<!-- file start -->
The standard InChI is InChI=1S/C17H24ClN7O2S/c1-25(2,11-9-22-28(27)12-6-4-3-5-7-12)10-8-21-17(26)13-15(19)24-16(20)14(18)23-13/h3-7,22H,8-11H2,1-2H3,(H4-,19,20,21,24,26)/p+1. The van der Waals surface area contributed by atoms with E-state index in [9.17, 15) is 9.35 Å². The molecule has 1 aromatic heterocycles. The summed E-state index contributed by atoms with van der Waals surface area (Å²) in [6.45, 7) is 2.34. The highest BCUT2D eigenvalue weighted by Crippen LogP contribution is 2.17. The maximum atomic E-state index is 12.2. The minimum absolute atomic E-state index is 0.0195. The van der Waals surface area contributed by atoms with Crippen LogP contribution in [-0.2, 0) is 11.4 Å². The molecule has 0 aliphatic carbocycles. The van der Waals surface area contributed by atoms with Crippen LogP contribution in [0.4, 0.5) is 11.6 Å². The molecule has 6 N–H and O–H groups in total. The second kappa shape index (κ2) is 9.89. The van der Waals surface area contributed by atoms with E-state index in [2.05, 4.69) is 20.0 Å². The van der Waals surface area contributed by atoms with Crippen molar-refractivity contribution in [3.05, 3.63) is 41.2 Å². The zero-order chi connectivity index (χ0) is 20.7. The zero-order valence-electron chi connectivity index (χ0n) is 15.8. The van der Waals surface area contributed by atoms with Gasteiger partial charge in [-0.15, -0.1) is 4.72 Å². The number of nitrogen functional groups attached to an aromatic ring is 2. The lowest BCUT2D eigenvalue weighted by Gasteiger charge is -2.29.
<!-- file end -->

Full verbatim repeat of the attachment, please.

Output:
The standard InChI is InChI=1S/C17H24ClN7O2S/c1-25(2,11-9-22-28(27)12-6-4-3-5-7-12)10-8-21-17(26)13-15(19)24-16(20)14(18)23-13/h3-7,22H,8-11H2,1-2H3,(H4-,19,20,21,24,26)/p+1. The van der Waals surface area contributed by atoms with E-state index in [9.17, 15) is 9.35 Å². The molecule has 1 aromatic heterocycles. The summed E-state index contributed by atoms with van der Waals surface area (Å²) in [6.45, 7) is 2.34. The highest BCUT2D eigenvalue weighted by Crippen LogP contribution is 2.17. The maximum atomic E-state index is 12.2. The minimum absolute atomic E-state index is 0.0195. The van der Waals surface area contributed by atoms with Crippen LogP contribution in [-0.2, 0) is 11.4 Å². The molecule has 0 aliphatic carbocycles. The van der Waals surface area contributed by atoms with Crippen LogP contribution in [0.4, 0.5) is 11.6 Å². The molecule has 6 N–H and O–H groups in total. The second kappa shape index (κ2) is 9.89. The van der Waals surface area contributed by atoms with E-state index in [2.05, 4.69) is 20.0 Å². The van der Waals surface area contributed by atoms with Crippen molar-refractivity contribution in [3.05, 3.63) is 41.2 Å². The zero-order chi connectivity index (χ0) is 20.7. The zero-order valence-electron chi connectivity index (χ0n) is 15.8. The van der Waals surface area contributed by atoms with Gasteiger partial charge in [-0.15, -0.1) is 4.72 Å². The number of nitrogen functional groups attached to an aromatic ring is 2. The lowest BCUT2D eigenvalue weighted by Gasteiger charge is -2.29.